Being neither American nor old, I have to wonder what the connection is between Medicare and unemployment.
First thing I’m unclear on is what would be the marginal cost of moving the Medicare age from 65 to 64, then to 63? (ignoring for a moment the exception for certain medical conditions)
This concept popped into my head a few years ago when I was talking with a woman at work who kept bitching about how old she was and how badly she wanted to retire. Her and her husband had saved heavily throughout their life intending to retire at 55 and enjoy the golden years.
Problem was that they both had health issues and needed their company health policy until they could qualify for Medicare. In the mean time, her company had been waiting for her to retire so they could replace her with one of the younger employees that they had hired on as part-time. Meanwhile, he can’t get full-time or benefits until she leaves, and she’s not leaving until she can get Medicare. This story isn’t meant to count as data, merely a reference point for what I’m talking about.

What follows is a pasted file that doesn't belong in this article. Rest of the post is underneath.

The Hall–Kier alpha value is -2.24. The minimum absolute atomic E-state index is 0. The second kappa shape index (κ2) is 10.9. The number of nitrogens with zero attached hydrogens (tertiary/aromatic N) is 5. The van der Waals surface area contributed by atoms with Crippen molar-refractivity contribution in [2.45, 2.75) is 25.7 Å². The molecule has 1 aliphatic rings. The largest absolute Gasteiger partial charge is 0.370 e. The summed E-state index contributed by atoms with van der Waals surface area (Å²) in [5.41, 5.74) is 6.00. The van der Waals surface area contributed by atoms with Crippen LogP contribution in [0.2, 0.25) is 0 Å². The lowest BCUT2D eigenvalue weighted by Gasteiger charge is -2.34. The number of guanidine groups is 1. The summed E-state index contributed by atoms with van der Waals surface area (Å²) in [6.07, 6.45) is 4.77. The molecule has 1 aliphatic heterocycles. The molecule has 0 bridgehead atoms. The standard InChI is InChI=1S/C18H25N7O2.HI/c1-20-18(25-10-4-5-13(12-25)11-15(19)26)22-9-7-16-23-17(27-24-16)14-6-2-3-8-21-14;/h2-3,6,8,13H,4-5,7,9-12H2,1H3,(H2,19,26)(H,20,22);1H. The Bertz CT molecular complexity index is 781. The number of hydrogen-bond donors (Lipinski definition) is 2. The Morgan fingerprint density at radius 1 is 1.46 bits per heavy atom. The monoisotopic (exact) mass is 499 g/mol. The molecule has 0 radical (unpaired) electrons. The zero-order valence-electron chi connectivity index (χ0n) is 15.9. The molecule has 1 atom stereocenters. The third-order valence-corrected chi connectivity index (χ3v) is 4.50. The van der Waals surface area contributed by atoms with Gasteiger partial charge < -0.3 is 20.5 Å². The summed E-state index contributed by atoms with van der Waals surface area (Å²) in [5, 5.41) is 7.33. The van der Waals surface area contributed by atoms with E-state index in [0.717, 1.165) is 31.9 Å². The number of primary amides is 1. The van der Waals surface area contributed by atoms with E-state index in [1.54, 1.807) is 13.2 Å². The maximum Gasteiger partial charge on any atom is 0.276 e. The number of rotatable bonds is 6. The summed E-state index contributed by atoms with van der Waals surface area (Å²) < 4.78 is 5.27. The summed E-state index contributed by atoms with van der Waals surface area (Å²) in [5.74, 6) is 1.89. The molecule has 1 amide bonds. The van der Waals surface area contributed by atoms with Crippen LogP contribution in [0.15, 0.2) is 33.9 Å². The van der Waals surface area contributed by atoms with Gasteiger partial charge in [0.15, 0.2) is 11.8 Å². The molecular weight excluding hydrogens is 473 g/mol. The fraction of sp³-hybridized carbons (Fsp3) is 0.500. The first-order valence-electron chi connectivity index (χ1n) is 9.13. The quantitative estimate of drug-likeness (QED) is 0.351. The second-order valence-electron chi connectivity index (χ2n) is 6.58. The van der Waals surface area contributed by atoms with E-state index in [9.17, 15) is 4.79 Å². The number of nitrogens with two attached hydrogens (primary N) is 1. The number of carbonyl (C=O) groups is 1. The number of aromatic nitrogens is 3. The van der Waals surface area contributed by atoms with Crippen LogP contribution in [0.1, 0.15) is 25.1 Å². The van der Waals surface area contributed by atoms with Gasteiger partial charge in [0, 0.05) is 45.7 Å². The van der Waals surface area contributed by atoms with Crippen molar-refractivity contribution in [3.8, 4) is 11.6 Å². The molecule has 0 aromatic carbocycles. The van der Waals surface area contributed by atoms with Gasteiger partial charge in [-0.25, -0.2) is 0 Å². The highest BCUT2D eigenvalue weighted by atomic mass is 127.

The issue I see is that even the most responsible person 40 years ago would never have been able to plan for a retirement that also included the modern day cost of health care in the US. So instead of leaving the work force at 55 the way they budgeted for, they are stuck occupying a job they neither want nor need, in order to keep their health coverage.
So for debate: I propose we examine the margins involved (as opposed to the moral/legal implications).
*What would be the cost increase for Medicare going from 65 -> 64.
*Can we get a sense of how many people aged 63/64 are currently in the work force.
Next, if we make the assumption that this plan would get everyone 63/64 to retire, what would that to on the other end of the spectrum as new grads are looking for job openings.
*What costs do we incur when recent grads aren’t able to find jobs?
*If this worked, what is the marginal cost of unemployment going from 9% to 8%?
This isn’t to suggest that new grads are taking senior level positions. The assumption here is that in steady-state when a senior level engineer retires, everyone moves up the ladder and one of the summer interns gets hired full time.
[I recognize that isn’t a universal truth, and that’s it is entirely possible the position will be left unfilled, but even if that’s the case, it means one less position to be laid off.]
As a thought experiment, stripping away a lot of the unnecessary externalities, how would a back of a napkin analysis play out?